Battle of the Boyne explained: What was Battle of the Boyne, why is it important?


Each year, the Battle of the Boyne is commemorated by unionist and protestant communities in Northern Ireland. The day is a bank holiday, and sees Orangemen walking the streets for the traditional parade. Read on for everything you need to know about this historic date.

What was the Battle of the Boyne?

The Battle of the Boyne began on July 1, 1690 across the River Boyne close to the town of Drogheda in the Kingdom of Ireland, which is the modern-day Republic of Ireland.

The battle took place between William of Orange and his uncle, James II.

William of Orange was a Dutch protestant who had recently been jointly crowned monarch of England, Scotland and Ireland during the ‘Glorious Revolution’.

His uncle, James II, was a catholic who has lost his throne to his nephew the previous year after Protestant nobles encouraged William to seize it amid gets James sought to form a catholic royal dynasty.

After William was crowned, James – what was also William’s father-in-law – escaped to exile in France.

In France, at that time the greatest military power in Europe, catholic King Louis XIV supplied James with troops to head back to battle the protestant rule.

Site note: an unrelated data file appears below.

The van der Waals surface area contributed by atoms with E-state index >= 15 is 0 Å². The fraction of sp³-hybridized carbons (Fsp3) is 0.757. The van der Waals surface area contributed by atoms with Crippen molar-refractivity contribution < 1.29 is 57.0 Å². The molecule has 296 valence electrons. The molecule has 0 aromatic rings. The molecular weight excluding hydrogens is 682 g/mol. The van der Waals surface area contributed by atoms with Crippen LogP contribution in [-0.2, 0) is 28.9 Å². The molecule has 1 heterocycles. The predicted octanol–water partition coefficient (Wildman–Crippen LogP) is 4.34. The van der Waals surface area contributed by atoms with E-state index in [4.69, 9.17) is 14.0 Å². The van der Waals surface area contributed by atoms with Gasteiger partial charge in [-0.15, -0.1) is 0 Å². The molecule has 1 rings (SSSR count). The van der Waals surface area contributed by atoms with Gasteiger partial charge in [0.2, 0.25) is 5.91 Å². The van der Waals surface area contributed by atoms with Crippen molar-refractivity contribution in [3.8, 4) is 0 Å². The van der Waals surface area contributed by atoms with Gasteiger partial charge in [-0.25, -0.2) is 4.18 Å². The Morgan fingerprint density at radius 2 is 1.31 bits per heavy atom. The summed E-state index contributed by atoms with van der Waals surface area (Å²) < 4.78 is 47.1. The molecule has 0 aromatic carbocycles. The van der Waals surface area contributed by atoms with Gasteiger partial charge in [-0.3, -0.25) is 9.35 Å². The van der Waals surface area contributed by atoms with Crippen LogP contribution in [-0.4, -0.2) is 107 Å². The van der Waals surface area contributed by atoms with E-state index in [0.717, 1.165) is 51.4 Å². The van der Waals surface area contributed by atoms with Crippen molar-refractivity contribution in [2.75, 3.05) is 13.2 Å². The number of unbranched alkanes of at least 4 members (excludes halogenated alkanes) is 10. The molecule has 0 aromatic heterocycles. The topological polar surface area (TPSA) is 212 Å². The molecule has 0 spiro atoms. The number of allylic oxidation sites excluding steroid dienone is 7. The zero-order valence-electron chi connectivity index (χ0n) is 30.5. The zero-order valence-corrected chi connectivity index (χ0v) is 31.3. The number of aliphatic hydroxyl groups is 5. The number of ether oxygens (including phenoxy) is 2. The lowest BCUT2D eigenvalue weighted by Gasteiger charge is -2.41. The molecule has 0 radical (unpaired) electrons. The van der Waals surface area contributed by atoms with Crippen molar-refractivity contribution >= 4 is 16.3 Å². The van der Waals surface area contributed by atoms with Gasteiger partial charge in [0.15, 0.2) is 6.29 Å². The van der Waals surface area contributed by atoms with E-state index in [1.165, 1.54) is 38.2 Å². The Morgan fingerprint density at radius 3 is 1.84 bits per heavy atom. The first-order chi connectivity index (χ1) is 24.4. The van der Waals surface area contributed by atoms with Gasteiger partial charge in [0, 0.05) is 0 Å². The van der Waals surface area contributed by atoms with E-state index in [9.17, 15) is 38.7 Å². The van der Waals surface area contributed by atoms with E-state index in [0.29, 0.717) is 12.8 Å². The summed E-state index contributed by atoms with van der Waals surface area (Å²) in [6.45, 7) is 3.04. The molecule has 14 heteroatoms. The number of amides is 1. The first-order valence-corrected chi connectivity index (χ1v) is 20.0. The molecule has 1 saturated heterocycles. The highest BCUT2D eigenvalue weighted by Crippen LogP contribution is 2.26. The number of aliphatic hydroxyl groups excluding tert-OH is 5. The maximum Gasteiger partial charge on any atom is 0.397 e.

In 1689, James landed back in Ireland in the hope of regaining the English crown.

A predominantly catholic Ireland was happy to back him, but some prominent Catholics were not.

The Pope favoured William, despite being a protestant, as he was against Louis’s warmongering in Europe.

On June 14, William marched his forces – the largest Ireland had seen at that time, with more than 1,000 horses – south to James’s stronghold near Dublin.

The ensuing battle at the River Boyne has come to be remembered as the final time two crowned kings of England, Scotland and Ireland met in battle.

William grazed his shoulder by a bullet early on, but as a veteran military leader, he had the strength of experience on his side.

By contrast, James was approaching sixty with his best years behind him, and after around four hours he gave the order to retreat.

William marched to Dublin in victory, and James returned to exile in France.

Why is it so important?

The battle marked a major turning point in protestant history.

It put an end to catholic hopes of recovering property that had been confiscated from Irish landowners over the years since Oliver Cromwell’s involvement in Ireland.

For protestants in Ulster, the victory ensured the survival of the protestant, English-speaking areas.

The victory is still celebrated every July 12 in Northern Ireland by the Orange Order, named after William of Orange.


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